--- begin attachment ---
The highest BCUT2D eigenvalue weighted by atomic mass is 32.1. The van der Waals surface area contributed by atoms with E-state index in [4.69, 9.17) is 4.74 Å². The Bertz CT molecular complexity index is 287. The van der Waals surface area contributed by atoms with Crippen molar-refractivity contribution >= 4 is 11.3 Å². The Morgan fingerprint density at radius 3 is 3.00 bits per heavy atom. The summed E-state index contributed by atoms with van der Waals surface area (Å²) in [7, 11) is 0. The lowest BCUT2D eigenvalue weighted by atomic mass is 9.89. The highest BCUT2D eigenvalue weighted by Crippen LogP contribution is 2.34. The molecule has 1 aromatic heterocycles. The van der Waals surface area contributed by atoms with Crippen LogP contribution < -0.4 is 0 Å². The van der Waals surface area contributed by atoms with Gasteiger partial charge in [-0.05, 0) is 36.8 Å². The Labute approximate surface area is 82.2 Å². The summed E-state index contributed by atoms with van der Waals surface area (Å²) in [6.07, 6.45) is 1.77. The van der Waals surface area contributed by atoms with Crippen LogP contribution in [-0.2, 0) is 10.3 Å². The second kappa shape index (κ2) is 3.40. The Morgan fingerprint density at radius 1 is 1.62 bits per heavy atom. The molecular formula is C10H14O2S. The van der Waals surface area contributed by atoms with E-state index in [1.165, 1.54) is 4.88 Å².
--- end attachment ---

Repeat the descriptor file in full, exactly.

The highest BCUT2D eigenvalue weighted by atomic mass is 32.1. The van der Waals surface area contributed by atoms with E-state index in [4.69, 9.17) is 4.74 Å². The Bertz CT molecular complexity index is 287. The van der Waals surface area contributed by atoms with Crippen molar-refractivity contribution >= 4 is 11.3 Å². The Morgan fingerprint density at radius 3 is 3.00 bits per heavy atom. The summed E-state index contributed by atoms with van der Waals surface area (Å²) in [7, 11) is 0. The lowest BCUT2D eigenvalue weighted by atomic mass is 9.89. The highest BCUT2D eigenvalue weighted by Crippen LogP contribution is 2.34. The molecule has 1 aromatic heterocycles. The van der Waals surface area contributed by atoms with Crippen LogP contribution < -0.4 is 0 Å². The van der Waals surface area contributed by atoms with Gasteiger partial charge in [-0.05, 0) is 36.8 Å². The Labute approximate surface area is 82.2 Å². The summed E-state index contributed by atoms with van der Waals surface area (Å²) in [6.07, 6.45) is 1.77. The van der Waals surface area contributed by atoms with Crippen LogP contribution in [-0.2, 0) is 10.3 Å². The second kappa shape index (κ2) is 3.40. The Morgan fingerprint density at radius 1 is 1.62 bits per heavy atom. The molecular formula is C10H14O2S. The van der Waals surface area contributed by atoms with E-state index in [1.165, 1.54) is 4.88 Å².